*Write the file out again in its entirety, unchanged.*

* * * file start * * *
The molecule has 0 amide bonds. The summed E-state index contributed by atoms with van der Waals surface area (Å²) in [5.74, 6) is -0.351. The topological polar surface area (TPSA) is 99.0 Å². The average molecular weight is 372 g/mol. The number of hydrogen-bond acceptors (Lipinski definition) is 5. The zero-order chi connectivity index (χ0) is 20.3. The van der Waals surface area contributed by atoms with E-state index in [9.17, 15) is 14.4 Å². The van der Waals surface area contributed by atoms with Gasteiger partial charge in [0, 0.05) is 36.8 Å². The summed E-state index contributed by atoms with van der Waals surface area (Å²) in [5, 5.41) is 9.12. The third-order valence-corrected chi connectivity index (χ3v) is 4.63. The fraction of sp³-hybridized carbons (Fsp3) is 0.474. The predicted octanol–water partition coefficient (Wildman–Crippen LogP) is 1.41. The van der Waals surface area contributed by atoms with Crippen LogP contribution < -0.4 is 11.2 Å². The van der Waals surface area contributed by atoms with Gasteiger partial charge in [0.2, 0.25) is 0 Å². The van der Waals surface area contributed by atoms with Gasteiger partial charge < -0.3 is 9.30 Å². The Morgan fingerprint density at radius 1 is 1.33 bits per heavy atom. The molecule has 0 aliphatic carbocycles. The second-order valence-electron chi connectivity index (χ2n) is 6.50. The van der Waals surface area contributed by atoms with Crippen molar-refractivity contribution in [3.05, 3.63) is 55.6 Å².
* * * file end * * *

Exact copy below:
The molecule has 0 amide bonds. The summed E-state index contributed by atoms with van der Waals surface area (Å²) in [5.74, 6) is -0.351. The topological polar surface area (TPSA) is 99.0 Å². The average molecular weight is 372 g/mol. The number of hydrogen-bond acceptors (Lipinski definition) is 5. The zero-order chi connectivity index (χ0) is 20.3. The van der Waals surface area contributed by atoms with E-state index in [9.17, 15) is 14.4 Å². The van der Waals surface area contributed by atoms with Gasteiger partial charge in [0, 0.05) is 36.8 Å². The summed E-state index contributed by atoms with van der Waals surface area (Å²) in [5, 5.41) is 9.12. The third-order valence-corrected chi connectivity index (χ3v) is 4.63. The fraction of sp³-hybridized carbons (Fsp3) is 0.474. The predicted octanol–water partition coefficient (Wildman–Crippen LogP) is 1.41. The van der Waals surface area contributed by atoms with Crippen LogP contribution < -0.4 is 11.2 Å². The van der Waals surface area contributed by atoms with Gasteiger partial charge in [0.2, 0.25) is 0 Å². The van der Waals surface area contributed by atoms with Gasteiger partial charge < -0.3 is 9.30 Å². The Morgan fingerprint density at radius 1 is 1.33 bits per heavy atom. The molecule has 0 aliphatic carbocycles. The second-order valence-electron chi connectivity index (χ2n) is 6.50. The van der Waals surface area contributed by atoms with Crippen molar-refractivity contribution in [3.05, 3.63) is 55.6 Å².